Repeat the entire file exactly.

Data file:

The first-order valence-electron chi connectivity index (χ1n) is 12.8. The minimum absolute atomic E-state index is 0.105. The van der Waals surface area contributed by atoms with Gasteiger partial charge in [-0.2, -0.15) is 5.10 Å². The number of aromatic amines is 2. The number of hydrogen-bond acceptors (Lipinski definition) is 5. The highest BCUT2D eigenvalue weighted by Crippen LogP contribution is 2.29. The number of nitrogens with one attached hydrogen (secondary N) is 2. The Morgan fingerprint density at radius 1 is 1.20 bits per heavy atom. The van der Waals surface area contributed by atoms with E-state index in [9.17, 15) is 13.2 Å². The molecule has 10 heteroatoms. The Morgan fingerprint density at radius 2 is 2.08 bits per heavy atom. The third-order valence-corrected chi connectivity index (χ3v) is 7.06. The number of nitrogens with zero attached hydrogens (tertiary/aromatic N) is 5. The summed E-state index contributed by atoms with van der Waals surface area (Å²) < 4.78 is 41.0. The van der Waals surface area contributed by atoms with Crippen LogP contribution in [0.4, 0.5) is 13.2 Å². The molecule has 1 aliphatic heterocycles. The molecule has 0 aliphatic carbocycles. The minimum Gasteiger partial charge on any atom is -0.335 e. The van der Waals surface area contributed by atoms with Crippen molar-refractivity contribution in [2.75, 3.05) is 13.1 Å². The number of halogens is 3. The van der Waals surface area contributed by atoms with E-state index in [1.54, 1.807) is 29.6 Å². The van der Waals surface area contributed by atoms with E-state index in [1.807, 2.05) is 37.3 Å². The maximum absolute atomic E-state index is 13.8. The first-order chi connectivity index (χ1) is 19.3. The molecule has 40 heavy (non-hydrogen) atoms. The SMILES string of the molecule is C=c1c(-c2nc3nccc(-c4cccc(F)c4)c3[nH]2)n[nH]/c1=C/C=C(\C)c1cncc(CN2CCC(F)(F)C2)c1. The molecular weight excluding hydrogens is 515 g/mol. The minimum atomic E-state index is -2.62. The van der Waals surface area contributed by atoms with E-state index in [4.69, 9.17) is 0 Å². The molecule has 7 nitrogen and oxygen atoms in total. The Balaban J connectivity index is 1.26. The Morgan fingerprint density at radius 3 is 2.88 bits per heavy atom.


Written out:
The first-order valence-electron chi connectivity index (χ1n) is 12.8. The minimum absolute atomic E-state index is 0.105. The van der Waals surface area contributed by atoms with Gasteiger partial charge in [-0.2, -0.15) is 5.10 Å². The number of aromatic amines is 2. The number of hydrogen-bond acceptors (Lipinski definition) is 5. The highest BCUT2D eigenvalue weighted by Crippen LogP contribution is 2.29. The number of nitrogens with one attached hydrogen (secondary N) is 2. The Morgan fingerprint density at radius 1 is 1.20 bits per heavy atom. The van der Waals surface area contributed by atoms with E-state index in [9.17, 15) is 13.2 Å². The molecule has 10 heteroatoms. The Morgan fingerprint density at radius 2 is 2.08 bits per heavy atom. The third-order valence-corrected chi connectivity index (χ3v) is 7.06. The number of nitrogens with zero attached hydrogens (tertiary/aromatic N) is 5. The summed E-state index contributed by atoms with van der Waals surface area (Å²) < 4.78 is 41.0. The van der Waals surface area contributed by atoms with Crippen LogP contribution in [0.4, 0.5) is 13.2 Å². The molecule has 1 aliphatic heterocycles. The molecule has 0 aliphatic carbocycles. The minimum Gasteiger partial charge on any atom is -0.335 e. The van der Waals surface area contributed by atoms with Crippen molar-refractivity contribution in [2.75, 3.05) is 13.1 Å². The number of halogens is 3. The van der Waals surface area contributed by atoms with E-state index in [1.54, 1.807) is 29.6 Å². The van der Waals surface area contributed by atoms with E-state index in [1.807, 2.05) is 37.3 Å². The maximum absolute atomic E-state index is 13.8. The first-order chi connectivity index (χ1) is 19.3. The molecule has 40 heavy (non-hydrogen) atoms. The SMILES string of the molecule is C=c1c(-c2nc3nccc(-c4cccc(F)c4)c3[nH]2)n[nH]/c1=C/C=C(\C)c1cncc(CN2CCC(F)(F)C2)c1. The molecular weight excluding hydrogens is 515 g/mol. The minimum atomic E-state index is -2.62. The van der Waals surface area contributed by atoms with E-state index in [4.69, 9.17) is 0 Å². The molecule has 7 nitrogen and oxygen atoms in total. The Balaban J connectivity index is 1.26. The Morgan fingerprint density at radius 3 is 2.88 bits per heavy atom.